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17th August 2017, 21:55 #1
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High Level employment of the "imply" operator
Almost all of the 16 possible logic 2variable operations can be exemplified with some kind of what I will call here as a medium/highlevel circuit.
Example:
A XOR gate can be presented with half/fulladders.
ANDs, ORs, NOTs, NANDS, NORs with its several applications (mux, demux, encoders/decoders, etc).
But I couldnīt find an example for the imply operation A > B (or A' + B)
A B A>B
0 0 1
0 1 1
1 0 0
1 1 1
Does anybody know any kind of mediumhigh level example wich uses the imply operator?
Regards

17th August 2017, 21:55

18th August 2017, 00:28 #2
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Re: High Level employment of the "imply" operator
I'm not sure I understand your question; it looks like you already have your answer:
Out=(NOT A) OR B.
This would be an OR gate with B on one input and a NOT gate on the other input; the input to the NOT is A.

18th August 2017, 00:28

18th August 2017, 00:41 #3
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Re: High Level employment of the "imply" operator
Hi berry,
thank you for your reply.
Yes, the imply operator produces the same effect as the A' + B.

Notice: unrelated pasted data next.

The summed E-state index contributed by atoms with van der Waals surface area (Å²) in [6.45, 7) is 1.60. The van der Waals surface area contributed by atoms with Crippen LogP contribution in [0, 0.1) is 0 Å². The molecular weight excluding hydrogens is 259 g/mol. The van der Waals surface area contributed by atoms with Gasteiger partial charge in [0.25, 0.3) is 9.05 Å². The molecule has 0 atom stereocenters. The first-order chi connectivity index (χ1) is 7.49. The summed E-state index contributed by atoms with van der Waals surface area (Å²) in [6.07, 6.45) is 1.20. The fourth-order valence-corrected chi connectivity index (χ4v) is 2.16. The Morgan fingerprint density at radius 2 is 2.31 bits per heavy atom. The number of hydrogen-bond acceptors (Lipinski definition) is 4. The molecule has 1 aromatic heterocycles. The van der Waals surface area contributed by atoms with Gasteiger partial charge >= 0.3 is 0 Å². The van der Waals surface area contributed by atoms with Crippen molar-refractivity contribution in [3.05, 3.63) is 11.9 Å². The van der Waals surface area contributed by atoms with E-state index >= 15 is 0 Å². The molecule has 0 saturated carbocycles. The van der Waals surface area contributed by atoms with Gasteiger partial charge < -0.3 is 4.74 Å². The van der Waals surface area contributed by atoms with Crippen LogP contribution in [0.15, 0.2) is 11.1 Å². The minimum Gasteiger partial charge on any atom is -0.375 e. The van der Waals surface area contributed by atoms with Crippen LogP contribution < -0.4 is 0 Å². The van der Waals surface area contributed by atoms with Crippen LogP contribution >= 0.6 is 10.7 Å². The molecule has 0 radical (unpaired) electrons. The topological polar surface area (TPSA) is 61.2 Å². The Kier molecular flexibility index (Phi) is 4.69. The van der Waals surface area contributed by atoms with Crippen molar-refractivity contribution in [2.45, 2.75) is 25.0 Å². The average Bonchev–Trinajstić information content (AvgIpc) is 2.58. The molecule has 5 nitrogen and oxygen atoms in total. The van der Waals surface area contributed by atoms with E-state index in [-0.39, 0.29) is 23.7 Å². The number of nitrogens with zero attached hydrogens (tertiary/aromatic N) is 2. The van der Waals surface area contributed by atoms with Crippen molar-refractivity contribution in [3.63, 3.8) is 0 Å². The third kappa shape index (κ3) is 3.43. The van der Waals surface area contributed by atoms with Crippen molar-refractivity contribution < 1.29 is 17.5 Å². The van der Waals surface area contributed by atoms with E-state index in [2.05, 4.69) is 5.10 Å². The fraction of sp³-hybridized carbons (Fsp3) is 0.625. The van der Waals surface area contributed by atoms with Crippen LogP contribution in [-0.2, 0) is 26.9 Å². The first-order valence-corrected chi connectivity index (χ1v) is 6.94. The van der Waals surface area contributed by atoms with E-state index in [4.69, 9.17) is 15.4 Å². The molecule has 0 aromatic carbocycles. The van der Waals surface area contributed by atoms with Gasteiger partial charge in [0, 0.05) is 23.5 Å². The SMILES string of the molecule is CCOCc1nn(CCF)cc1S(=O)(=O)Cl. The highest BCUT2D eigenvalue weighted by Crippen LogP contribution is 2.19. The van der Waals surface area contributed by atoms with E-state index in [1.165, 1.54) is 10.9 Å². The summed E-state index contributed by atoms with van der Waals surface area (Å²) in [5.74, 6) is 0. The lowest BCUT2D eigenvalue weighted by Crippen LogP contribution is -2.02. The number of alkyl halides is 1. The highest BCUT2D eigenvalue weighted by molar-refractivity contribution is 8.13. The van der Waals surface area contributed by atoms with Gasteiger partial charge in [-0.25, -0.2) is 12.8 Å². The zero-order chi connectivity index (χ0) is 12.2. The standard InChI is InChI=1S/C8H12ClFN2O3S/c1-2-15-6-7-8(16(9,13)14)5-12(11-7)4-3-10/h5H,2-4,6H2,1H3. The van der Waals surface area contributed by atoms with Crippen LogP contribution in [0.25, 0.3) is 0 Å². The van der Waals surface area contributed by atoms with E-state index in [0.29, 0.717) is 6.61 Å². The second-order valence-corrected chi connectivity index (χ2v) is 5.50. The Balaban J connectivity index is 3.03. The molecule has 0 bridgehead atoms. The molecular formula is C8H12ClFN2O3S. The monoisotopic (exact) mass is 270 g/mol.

What I am looking for is any combinational circuit that regularly employs the "imply as an imply operator".
An example: we usually prefer to express A XOR B instead of A'B + AB'.
Regards

18th August 2017, 00:41

18th August 2017, 07:59 #4
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Re: High Level employment of the "imply" operator
I don't understand the exact problem. You know how to implement the intended logic operation, as a matter of fact an "imply" operator isn't available in most commonly used logic description languages.
Seriously, I don't even see it's purpose.

18th August 2017, 15:16 #5
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18th August 2017, 21:34 #6

18th August 2017, 21:34

18th August 2017, 22:32 #7
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Re: High Level employment of the "imply" operator
I suspect the OP is asking about basic logic circuits that are normally drawn using different types of gates.
For example, xor is used in the conditional invert, fulladder, and parity. xnor for compare equal. "and" for enable.
I'm not familiar of any circuit that performs a basic function that uses this operation. There are certainly complex circuits that have this logic.
I guess CPU pipelines can allow this logic. allow_pipeline_progress = (data_ready implies sink_ready); If data_ready is true and sink_ready is false the pipeline stalls. if data_ready is false the value might not matter.
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